All The Things That Could Go Wrong by Stewart Foster
|All The Things That Could Go Wrong by Stewart Foster
|Reviewer: Rachael Spencer
|Summary: A brilliant story about mental health and the difficulties of school; it's full of both heart and great storytelling. All The Things That Could Go Wrong takes us into the heads of Alex and Dan, neither of whom are happy, but both for entirely different reasons. I thought this book was meaningful and important whilst still just being a great read, and what more could you really ask for than that?
|Date: June 2017
|Publisher: Simon and Schuster Children's UK
Alex has OCD, and as if that wasn't awful enough, he's getting badly bullied at school. Dan's the guy who's bullying him, but he's not really sure why he is apart from the fact Sophie says he should. The only thing Dan does know is that he really misses his brother, Ben. All the Things that Could Go Wrong follows both Alex and Dan's stories as they just try to make it through the days. While Alex fights his OCD and his bullies, Dan fights his loneliness and all the anger that he seems to have inside him now. You might think this is going to be a cut and dried story of the nice boy who's being bullied and the bad boy who's doing the bullying, but it isn't.
Both main characters feel genuine and rounded, that mix of joy, horror, anger and confusion that can only really come with high school and puberty. I didn't like one more than the other, I just found them both fascinating.
Mental health is such an important topic for teenagers to learn about, and I thought Alex's OCD was treated well in this book. Although it defined a huge part of his character, I could also tell that, as a person, he was so much more than his illness. The relationships he had with his Mum and Elliott felt particularly great in this respect, like they want him to feel better, but they also just want him to get on with playing his guitar or swapping footie stickers at lunchtime. I like that in the last page of the book, Alex's OCD is not mentioned at all because everything going on around him is much more important than that aspect of him, and I'd say the coming and going of how much control a mental illness has over you is a pretty accurate representation too. It's so good for kids to see that something like OCD isn't all that a person is.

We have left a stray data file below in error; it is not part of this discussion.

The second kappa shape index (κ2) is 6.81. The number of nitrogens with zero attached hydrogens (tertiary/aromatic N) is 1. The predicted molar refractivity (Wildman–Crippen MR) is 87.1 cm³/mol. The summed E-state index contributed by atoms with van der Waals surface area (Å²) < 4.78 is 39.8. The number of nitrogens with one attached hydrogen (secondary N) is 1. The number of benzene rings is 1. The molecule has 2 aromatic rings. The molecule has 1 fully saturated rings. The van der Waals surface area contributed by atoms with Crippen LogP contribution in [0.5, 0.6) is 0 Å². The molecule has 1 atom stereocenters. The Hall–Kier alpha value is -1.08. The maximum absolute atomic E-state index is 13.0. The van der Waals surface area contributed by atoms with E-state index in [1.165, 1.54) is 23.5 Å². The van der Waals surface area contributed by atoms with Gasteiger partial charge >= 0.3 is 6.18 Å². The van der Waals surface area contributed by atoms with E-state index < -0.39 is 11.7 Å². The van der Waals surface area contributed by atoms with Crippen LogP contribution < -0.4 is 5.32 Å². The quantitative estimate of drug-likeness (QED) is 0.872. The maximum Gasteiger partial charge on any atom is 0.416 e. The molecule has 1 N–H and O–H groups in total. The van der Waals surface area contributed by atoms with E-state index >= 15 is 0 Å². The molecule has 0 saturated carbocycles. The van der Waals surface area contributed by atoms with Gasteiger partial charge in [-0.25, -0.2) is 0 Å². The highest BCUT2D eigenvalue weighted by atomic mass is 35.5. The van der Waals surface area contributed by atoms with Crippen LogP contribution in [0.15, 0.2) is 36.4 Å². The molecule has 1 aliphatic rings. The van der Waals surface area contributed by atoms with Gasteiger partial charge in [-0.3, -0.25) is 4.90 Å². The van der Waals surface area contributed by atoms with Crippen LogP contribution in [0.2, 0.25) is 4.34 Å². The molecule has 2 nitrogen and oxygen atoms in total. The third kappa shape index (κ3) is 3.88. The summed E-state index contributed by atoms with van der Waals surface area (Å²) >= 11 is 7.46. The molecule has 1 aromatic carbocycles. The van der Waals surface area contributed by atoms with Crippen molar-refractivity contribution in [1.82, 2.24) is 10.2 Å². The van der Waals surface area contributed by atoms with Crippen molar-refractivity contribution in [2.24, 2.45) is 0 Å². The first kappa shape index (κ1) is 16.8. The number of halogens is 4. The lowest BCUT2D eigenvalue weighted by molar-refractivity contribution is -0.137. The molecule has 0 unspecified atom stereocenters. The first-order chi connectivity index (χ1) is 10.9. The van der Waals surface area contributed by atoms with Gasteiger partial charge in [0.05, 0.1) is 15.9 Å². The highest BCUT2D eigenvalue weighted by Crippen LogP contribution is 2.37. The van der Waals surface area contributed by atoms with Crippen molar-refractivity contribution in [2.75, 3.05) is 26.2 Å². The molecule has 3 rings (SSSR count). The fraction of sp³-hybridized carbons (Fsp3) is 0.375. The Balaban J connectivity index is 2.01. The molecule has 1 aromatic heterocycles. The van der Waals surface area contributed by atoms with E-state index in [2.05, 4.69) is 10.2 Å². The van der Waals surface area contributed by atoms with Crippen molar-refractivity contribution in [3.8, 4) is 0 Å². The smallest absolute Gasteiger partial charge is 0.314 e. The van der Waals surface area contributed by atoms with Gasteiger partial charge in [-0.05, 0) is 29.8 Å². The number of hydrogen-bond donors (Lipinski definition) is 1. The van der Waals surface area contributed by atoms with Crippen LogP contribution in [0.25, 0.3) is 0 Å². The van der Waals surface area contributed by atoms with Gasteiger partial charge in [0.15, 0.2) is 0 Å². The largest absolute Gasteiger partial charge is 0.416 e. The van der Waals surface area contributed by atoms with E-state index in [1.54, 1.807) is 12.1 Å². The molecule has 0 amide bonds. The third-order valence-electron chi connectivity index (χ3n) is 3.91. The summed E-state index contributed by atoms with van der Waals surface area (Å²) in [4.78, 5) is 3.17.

Dan is a brilliant character. I feel like he's like that line in Shrek about ogres being like onions and having lots of layers; to begin with he's just this guy that bullies the character we already like, but pretty quickly it becomes evident that there's so much more to it than that. His family dynamic is obviously complicated, but in a way that we get why he's being the way he is. I found his change throughout the book to be really quite moving, in that it didn't feel like a change as such, just as though he was finally letting himself be who he already was.
For a lot of people, school sucks. I think that it's not often explored why exactly it sucks. This book is a great take on the way that the random different stereotypes ('geeks', 'bullies', 'weirdos') are inside versus how they're seen in the hierarchical system that is school. I also like that its overall message is really just that you don't have to do things just because cliques at school think you should.
I think Stewart Foster has written a great book here, I couldn't put it down and read it in pretty much one sitting because I just kept wanting to know what was going to happen next. I occasionally wonder if US teenage fiction has a tendency to be a few strides ahead of UK teenage fiction in terms of how it handles difficult subjects in a really readable way. Then a book like All the Things That Could Go Wrong comes along and I realise that's not the case at all, because this book is just that; well written, engaging, occasionally a difficult read (in a good way), but overall just a good story, full of heart, with two great characters at the helm.
I'm really grateful to have been able to read this before it hit the shops.
If, like me, you've not read Bubble Boy yet then go and do that, because I know I'm going to. If you're looking for a book with similar sorts of themes and feelings, head on over to The Art of Being Normal by Lisa Williamson which was so good that it made it into The Bookbag's Top Ten Books for Teens 2015.
You can read more book reviews or buy All The Things That Could Go Wrong by Stewart Foster at Amazon.co.uk Amazon currently charges £2.99 for standard delivery for orders under £20, over which delivery is free.
You can read more book reviews or buy All The Things That Could Go Wrong by Stewart Foster at Amazon.com.
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